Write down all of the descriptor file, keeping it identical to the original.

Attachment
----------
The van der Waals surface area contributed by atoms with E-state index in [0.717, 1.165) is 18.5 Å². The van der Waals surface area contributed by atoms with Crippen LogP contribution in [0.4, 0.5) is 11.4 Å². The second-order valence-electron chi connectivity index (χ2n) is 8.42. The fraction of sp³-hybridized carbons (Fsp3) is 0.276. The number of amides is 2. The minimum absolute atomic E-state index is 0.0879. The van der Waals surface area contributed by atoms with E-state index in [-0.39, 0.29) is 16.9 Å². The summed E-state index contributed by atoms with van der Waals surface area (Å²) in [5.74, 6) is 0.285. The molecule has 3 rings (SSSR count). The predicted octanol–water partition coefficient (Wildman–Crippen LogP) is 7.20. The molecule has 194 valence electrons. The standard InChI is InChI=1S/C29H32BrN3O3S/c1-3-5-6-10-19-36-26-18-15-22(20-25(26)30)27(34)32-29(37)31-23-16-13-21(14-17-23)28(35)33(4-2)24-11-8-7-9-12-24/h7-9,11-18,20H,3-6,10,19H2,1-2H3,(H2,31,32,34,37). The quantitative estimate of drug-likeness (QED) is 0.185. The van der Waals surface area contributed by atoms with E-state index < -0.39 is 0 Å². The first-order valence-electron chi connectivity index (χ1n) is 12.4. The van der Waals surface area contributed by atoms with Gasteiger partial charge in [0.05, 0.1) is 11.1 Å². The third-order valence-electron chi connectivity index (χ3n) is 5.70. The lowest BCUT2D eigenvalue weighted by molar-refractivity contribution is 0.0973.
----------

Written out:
The van der Waals surface area contributed by atoms with E-state index in [0.717, 1.165) is 18.5 Å². The van der Waals surface area contributed by atoms with Crippen LogP contribution in [0.4, 0.5) is 11.4 Å². The second-order valence-electron chi connectivity index (χ2n) is 8.42. The fraction of sp³-hybridized carbons (Fsp3) is 0.276. The number of amides is 2. The minimum absolute atomic E-state index is 0.0879. The van der Waals surface area contributed by atoms with E-state index in [-0.39, 0.29) is 16.9 Å². The summed E-state index contributed by atoms with van der Waals surface area (Å²) in [5.74, 6) is 0.285. The molecule has 3 rings (SSSR count). The predicted octanol–water partition coefficient (Wildman–Crippen LogP) is 7.20. The molecule has 194 valence electrons. The standard InChI is InChI=1S/C29H32BrN3O3S/c1-3-5-6-10-19-36-26-18-15-22(20-25(26)30)27(34)32-29(37)31-23-16-13-21(14-17-23)28(35)33(4-2)24-11-8-7-9-12-24/h7-9,11-18,20H,3-6,10,19H2,1-2H3,(H2,31,32,34,37). The quantitative estimate of drug-likeness (QED) is 0.185. The van der Waals surface area contributed by atoms with E-state index < -0.39 is 0 Å². The first-order valence-electron chi connectivity index (χ1n) is 12.4. The van der Waals surface area contributed by atoms with Gasteiger partial charge in [0.05, 0.1) is 11.1 Å². The third-order valence-electron chi connectivity index (χ3n) is 5.70. The lowest BCUT2D eigenvalue weighted by molar-refractivity contribution is 0.0973.